Kid, 9 years old September 9, 2009

GO ALFRED

YOU ROCK I KNOW YR DEAD BUT YOU STILL ROCK AND I LOVE YOUR MOVIES AND THIS IS ONE OF YR BEST YET YOU RULE (THROWS CONFETTI FOR ALFRED HITCHCOCK)THE SUSPENSE IN... Continue reading

What's the story?

In REAR WINDOW, Jeff (James Stewart), a photojournalist, is confined to a wheelchair after breaking his leg shooting a car race. Now he recuperates in his Greenwich Village flat, getting occasional visits from his gorgeous model-girlfriend Lisa (Grace Kelly) and putting up with a visiting nurse. Bored by immobility and equipped with an arsenal of binoculars and telephoto SLR lenses within reach, Jeff amuses himself by spying on his neighbors across the courtyard, from his rear window. Jeff finds that each tenant, some lonely, some oversexed, embodies a different pathology of male-female relationships. At first it's funny to Jeff, seeing a newlywed woman wearing down her husband with frequent lovemaking and a solitary bachelorette going dateless night after night. But then there's a burly guy named Lars (Perry Mason's Raymond Burr), unhappily married to a nag. Jeff becomes convinced that Lars has just snapped and murdered his wife, then possibly dismembered her body in packing cases. But is Jeff correct? And how can he convince someone? And what if the menacing Lars discovers he's been watched?

Is it any good?

The tension gets so exquisite in this film that viewers unaware of its reputation might almost miss the cinematic gimmick that made it quite an achievement: it never leaves Jeff's room. Not once. Whole college courses have centered around Rear Window, Alfred Hitchcock's fiendish, compact, and sometimes lighthearted film.The POV outside Jeff's rear window into the other windows is like looking into an array of TV screens (or comic-strip panels), the little New York stories unfolding in each one, often simultaneously (and, yes, that's Ross Bagdassarian, creator of the cartoon characters Alvin & the Chipmunks, as a songwriter).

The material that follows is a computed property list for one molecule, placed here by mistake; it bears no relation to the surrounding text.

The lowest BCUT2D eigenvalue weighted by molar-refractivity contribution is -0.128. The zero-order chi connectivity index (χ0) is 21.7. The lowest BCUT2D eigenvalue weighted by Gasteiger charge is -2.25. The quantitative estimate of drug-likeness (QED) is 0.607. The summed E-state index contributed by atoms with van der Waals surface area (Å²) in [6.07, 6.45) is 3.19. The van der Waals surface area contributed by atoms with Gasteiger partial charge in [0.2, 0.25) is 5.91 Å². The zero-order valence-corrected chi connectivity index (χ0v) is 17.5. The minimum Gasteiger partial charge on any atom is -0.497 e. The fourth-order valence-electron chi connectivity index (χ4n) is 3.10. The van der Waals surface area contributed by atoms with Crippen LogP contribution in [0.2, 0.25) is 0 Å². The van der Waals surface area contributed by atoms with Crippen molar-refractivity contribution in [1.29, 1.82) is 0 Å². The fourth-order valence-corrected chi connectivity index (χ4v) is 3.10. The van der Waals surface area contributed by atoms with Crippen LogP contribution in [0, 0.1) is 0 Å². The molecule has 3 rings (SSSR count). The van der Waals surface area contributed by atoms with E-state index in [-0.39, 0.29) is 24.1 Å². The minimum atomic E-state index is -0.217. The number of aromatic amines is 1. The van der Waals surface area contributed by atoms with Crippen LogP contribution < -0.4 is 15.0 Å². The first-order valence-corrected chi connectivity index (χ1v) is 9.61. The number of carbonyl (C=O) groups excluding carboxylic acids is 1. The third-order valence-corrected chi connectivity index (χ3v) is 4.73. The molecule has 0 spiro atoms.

Throughout his career James Stewart was an a boyishly all-American good guy, though there were a few exceptions, and Hitchcock especially likes to tap into an inner darkness using the wholesome actor. Though he's partially a victim of his disability, Jeff does seem to enjoy being what could be called a "peeping Tom," and there's a question of whether his new pastime of voyeurism is a healthy one or not -- never mind the crime-solving fringe benefits -- and what's the deal with him enjoying looking at strangers, but avoiding intimacy with the beautiful, accommodating Lisa? If wanting to watch makes Jeff some sort of pervert, what does that make us, the audience? We're watching him -- watching them!

Talk to your kids about ...

  • Families can talk about how Rear Window shows the alienation of urban life, about people living on top of one another in high-rises, yet remaining strangers.

  • Jeff and his motivations are a big part of this movie's intrigue. As a photographer, he has to compose images for a living. When his broken leg means he can't do his job, can he be excused for continuing to habitually watch ordinary people?

  • What would be different if this movie was made today?

  • How do TV, Web sites, video blogs, and especially reality TV add to the movie's theme about the ethics of scrutinizing real people for entertainment?

  • Do you consider Jeff a role model in Rear Window? Is he curious or nosy? Why is curiosity an important character strength?

Movie details